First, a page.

Research Article

Co-regulatory networks of human serum proteins link genetics to disease

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Science  24 Aug 2018:
Vol. 361, Issue 6404, pp. 769-773
DOI: 10.1126/science.aaq1327

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The blood proteome in disease

Understanding the function of human blood serum proteins in disease has been limited by difficulties in monitoring their production, accumulation, and distribution. Emilsson et al. investigated human serum proteins of more than 5000 Icelanders over the age of 65. The composition of blood serum includes a complex regulatory network of proteins that are globally coordinated across most or all tissues. The authors identified modules and functional groups associated with disease and health outcomes and were able to link genetic variants to complex diseases.

Science, this issue p. 769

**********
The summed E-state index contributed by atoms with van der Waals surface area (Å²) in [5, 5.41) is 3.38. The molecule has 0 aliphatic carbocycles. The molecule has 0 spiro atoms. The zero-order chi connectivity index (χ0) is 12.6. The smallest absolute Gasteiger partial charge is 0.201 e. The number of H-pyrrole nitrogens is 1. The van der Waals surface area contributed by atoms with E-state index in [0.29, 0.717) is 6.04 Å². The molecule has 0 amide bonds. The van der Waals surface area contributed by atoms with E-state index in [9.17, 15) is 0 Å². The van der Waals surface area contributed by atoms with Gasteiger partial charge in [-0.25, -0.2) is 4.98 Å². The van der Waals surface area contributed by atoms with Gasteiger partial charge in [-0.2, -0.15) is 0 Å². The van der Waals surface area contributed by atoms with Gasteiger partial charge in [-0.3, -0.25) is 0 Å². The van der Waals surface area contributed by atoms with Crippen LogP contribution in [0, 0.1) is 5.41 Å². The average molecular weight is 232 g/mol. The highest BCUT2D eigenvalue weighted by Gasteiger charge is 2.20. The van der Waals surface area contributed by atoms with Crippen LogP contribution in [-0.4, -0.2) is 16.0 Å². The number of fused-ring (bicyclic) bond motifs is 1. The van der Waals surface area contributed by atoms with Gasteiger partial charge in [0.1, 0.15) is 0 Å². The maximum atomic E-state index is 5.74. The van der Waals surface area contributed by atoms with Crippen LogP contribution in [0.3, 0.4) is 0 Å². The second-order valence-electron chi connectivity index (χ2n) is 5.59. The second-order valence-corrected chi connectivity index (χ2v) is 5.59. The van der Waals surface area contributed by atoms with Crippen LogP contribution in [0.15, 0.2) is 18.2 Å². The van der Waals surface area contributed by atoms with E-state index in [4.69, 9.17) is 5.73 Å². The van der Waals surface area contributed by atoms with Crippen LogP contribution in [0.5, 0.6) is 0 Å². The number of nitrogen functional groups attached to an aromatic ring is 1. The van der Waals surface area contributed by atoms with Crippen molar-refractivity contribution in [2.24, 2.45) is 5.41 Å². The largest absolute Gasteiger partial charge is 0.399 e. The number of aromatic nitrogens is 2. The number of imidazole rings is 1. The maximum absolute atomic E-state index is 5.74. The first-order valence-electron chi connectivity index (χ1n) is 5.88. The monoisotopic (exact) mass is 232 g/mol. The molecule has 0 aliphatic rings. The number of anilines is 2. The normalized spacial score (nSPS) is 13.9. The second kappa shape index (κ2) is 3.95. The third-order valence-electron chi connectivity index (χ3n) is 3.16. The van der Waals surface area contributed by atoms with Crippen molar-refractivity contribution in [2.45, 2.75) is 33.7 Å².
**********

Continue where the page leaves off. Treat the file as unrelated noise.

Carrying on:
Proteins circulating in the blood are critical for age-related disease processes; however, the serum proteome has remained largely unexplored. To this end, 4137 proteins covering most predicted extracellular proteins were measured in the serum of 5457 Icelanders over 65 years of age. Pairwise correlation between proteins as they varied across individuals revealed 27 different network modules of serum proteins, many of which were associated with cardiovascular and metabolic disease states, as well as overall survival. The protein modules were controlled by cis- and trans-acting genetic variants, which in many cases were also associated with complex disease. This revealed co-regulated groups of circulating proteins that incorporated regulatory control between tissues and demonstrated close relationships to past, current, and future disease states.

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